Dr. StrangeWebs, or How I Learned to Stop Worrying and Love WordPress
Remember the first time you went out onto the World Wide Web? If you’re like me, probably not. The Web has become such a constant part of our daily lives, it’s hard to remember how we functioned without it. And it’s hard to believe that before the 1990s and the introduction of browsers, the internet was used almost entirely by the military, universities, research facilities, and a few hard-core techie types who the rest of us called “nerds.”
Web browsers, and the spread of home computers to run those browsers, brought Web 1.0 to much of the country. We could use this new-fangled apparatus to look up information, email our friends, and go shopping without leaving the house. But our interaction with the Web was still mostly one-way – we could view and download more content every day, but most of us weren’t really thinking about adding our own two cents worth to the ever-growing volume of data out there for public consumption. My own introduction to generating Web content consisted of programming “raw” HTML for my then-employer’s new website – not the most user-friendly experience, and not one I wanted to repeat on my own time.
With the introduction of Web 2.0 in the 2000s, the focus shifted to user-generated content. Social media sites came and went (remember MySpace?) leaving a few hardy survivors to dominate the landscape, and people started to realize how much they had to contribute to the public forum. Personal blogs and websites now let us express our opinions, share our experiences, and engage in activism. But the thought of creating and maintaining a website or blog can still seem intimidating. In fact, when High Order Solutions assigned me to update and maintain their website, I had a few panicky flashbacks to my old HTML days and wondered how I would ever keep up with all the new developments in website design.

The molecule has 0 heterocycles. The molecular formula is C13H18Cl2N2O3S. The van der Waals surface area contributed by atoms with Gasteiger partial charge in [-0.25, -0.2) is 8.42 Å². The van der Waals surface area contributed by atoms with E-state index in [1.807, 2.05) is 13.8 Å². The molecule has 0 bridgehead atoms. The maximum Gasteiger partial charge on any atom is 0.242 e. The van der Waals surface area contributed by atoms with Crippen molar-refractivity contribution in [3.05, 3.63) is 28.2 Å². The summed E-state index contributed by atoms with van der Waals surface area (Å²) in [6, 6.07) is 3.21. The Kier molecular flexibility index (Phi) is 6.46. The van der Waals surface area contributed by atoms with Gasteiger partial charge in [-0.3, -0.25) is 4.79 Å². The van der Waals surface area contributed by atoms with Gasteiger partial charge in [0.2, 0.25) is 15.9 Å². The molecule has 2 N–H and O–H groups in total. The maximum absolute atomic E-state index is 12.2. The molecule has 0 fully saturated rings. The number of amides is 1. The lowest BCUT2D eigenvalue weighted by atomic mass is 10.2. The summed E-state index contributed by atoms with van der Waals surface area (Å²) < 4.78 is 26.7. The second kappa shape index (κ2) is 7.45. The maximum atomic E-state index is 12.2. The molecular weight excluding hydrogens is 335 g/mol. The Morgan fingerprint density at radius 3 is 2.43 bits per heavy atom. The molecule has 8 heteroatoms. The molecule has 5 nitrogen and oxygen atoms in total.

Enter WordPress. As one of the most popular software systems for creating websites and blogs, WordPress has given millions of people worldwide their own Web presence. As I soon discovered, the simple, menu-driven WordPress interface produces remarkable results without coding, and the available themes and plug-ins (many of them free!) let me really branch out creatively. While I could have done without coding and HTML knowledge entirely, I found that WordPress let me use programming to enhance my designs even further. I can unleash my inner nerd as much or as little as I want. And so can you!
With WordPress training from HOS, you can learn the basics of creating a beautiful website or blog in just one day. We’ll take you through the website-building process and introduce all the main features and capabilities of WordPress, without the program coding or high-tech jargon you might expect in a web design course.
You have something of value to share with the world, whether it’s your grandmother’s delicious recipes, your review of the latest Star Wars movie, or your experiences volunteering in your community. With HOS and WordPress, you’ll be surprised how easy it is to get started.